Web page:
BP boss Looney 'reinvents' oil giant with zero carbon goal

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BP boss Looney 'reinvents' oil giant with zero carbon goalBP boss Looney ‘reinvents’ oil giant with zero carbon goal

By Ron Bousso and Shadia Nasralla

LONDON (Reuters) – BP (LON:) plans deep cuts to its carbon emissions by 2050, setting one of the oil sector’s most ambitious targets, as part of the biggest overhaul in the company’s 111-year history by new chief executive Bernard Looney.

The targets set out by Looney on Wednesday put BP ahead of rivals Royal Dutch Shell (L:), Total (PA:), Equinor (OL:) and all of the U.S. oil majors.

“We have got to change and change profoundly because the world is changing fast and so are society’s expectations of us,” he said in his first major speech as CEO.

“We need to reinvent BP,” he said earlier in a statement.

BP did not specify how it intends to reach its 2050 targets to get emissions from its operations and barrels produced to net zero and halve the intensity of emissions by all products it sells, which include diesel or petrol.

Smaller Spanish rival Repsol (MC:) has set similar net zero carbon targets for the oil products it sells, also known as Scope 3, at a cost of more than $5 billion. This does not include emissions from products it markets but which were produced by other groups, Repsol said.

The huge scale of BP’s operations puts its aims at the vanguard in oil and gas.

BP has tried reinventing itself before. A pioneering plan to build a large renewables business in the early 2000s ended with huge losses.

Since then, the world’s top oil and gas companies have come under heavy pressure from investors and climate activists to meet the 2015 Paris climate goal of limiting global warming to below 2 degrees Celsius from pre-industrial levels.

“The world’s carbon budget is finite and running out fast; we need a rapid transition to net zero. We all want energy that is reliable and affordable, but that is no longer enough. It must also be cleaner,” Looney added.

Shares in BP were up 1.3% at 1423 GMT, roughly in line with the broader European energy sector index () after the news, which confirmed a Reuters report in January.

BP’s absolute net zero carbon target relates to every barrel it produces, based on its equity stake in oil and gas fields, from the well to the petrol station. It does not encompass oil products which BP markets but does not produce itself.

This is a uniquely structured target for oil majors, which, apart from Repsol, have not set any absolute reduction targets for any of its Scope 3 emissions.

BP, which produced around 2.64 million barrels of oil equivalent per day in 2019, said it would cut its emissions to net zero from some 415 million tonnes of carbon dioxide equivalent a year.

A spokesman said near-term plans would be published by a September investor day.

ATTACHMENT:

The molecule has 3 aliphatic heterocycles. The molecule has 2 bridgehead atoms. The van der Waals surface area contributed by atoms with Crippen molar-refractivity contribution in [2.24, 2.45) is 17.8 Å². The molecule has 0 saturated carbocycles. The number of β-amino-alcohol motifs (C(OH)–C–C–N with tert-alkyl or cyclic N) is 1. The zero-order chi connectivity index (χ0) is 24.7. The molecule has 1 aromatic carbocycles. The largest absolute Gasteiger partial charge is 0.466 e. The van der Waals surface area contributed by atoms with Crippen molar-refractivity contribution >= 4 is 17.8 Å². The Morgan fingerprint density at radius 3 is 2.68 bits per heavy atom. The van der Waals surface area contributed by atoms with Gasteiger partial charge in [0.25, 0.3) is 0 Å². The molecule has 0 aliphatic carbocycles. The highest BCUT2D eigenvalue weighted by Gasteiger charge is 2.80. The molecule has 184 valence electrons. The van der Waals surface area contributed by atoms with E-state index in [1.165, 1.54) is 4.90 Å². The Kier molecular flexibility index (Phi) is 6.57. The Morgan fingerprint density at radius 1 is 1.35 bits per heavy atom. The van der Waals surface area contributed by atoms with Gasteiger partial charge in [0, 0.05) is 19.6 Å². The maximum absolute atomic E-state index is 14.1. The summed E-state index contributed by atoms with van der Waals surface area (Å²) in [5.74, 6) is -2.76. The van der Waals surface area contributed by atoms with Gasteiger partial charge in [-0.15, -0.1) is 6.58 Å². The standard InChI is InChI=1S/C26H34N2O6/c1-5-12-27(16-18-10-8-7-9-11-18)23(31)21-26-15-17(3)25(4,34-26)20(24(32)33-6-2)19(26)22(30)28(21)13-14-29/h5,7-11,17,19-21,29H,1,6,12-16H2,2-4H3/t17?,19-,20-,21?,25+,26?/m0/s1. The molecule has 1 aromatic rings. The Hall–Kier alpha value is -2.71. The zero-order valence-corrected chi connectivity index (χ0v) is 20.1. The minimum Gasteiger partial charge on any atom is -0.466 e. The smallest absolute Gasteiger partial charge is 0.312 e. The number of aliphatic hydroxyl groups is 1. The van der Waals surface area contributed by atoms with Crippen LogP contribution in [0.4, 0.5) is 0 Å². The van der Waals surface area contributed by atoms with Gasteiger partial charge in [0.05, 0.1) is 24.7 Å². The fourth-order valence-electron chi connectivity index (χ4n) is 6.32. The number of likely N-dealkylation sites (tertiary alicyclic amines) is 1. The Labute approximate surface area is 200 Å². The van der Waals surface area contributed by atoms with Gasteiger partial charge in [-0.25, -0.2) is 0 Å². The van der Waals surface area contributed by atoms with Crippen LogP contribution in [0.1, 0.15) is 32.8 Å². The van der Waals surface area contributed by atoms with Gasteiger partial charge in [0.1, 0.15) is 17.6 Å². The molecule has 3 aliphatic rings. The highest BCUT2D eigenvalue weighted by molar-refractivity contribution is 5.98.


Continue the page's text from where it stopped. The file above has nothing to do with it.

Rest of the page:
One way of reaching greenhouse gas reduction targets is to offset certificates and bet on carbon capture and storage technology which is not yet used at a commercial scale.

U.S. groups such as Exxon (N:), Chevron (N:) and ConocoPhillips (N:) are far less ambitious with their greenhouse gas reduction targets than their European rivals.

(Graphic: Oil majors' carbon emissions png – https://fingfx.thomsonreuters.com/gfx/editorcharts/OIL-CARBON/0H001QEMZ7NW/eikon.png)

Anglo-Dutch group Shell has set Scope 3 targets based on intensity rather than on absolute reduction terms.

Intensity-based targets measure the amount of greenhouse gas (GHG) emissions per unit of energy or barrel of oil and gas produced. That means that absolute emissions can rise with growing production, even if the headline intensity metric falls.

Scope 3 emissions vastly exceed greenhouse gases caused by the production of , and refined products, including electricity generation, typically by a factor of about six among oil majors, according to Reuters calculations.

Greenpeace said BP’s plan left many questions unanswered.

“How will they reach net zero … When will they stop wasting billions on drilling for new oil and gas we can’t burn?,” Charlie Kronick, Oil Advisor from Greenpeace UK, said.


BP will set “new expectations” for relationships with trade organisations and be ready to quit them if they are not aligned.

Last year, BP invested around $500 million in low-carbon technologies including wind power, electric vehicle battery charging systems and solar power firm Lightsource BP. That compared to an overall budget of $15.2 billion in 2019.

In one of its biggest-ever changes, BP will dismantle the traditional model of an oil and gas production, or upstream, unit and a refining, trading and marketing, or downstream, unit.

“We need to become more integrated and more focused,” Looney said.

A new production and operations unit, which include oil and gas production as well as refining and chemicals, will be led by Gordon Birrell.

Meanwhile, customers and products will be led by Emma Delaney, gas and low carbon energy by Dev Sanyal, while innovation and engineering will be led by David Eyton.

(Graphic: Going green? png – https://fingfx.thomsonreuters.com/gfx/editorcharts/OIL-RENEWABLES/0H001QXXMBJP/eikon.png)

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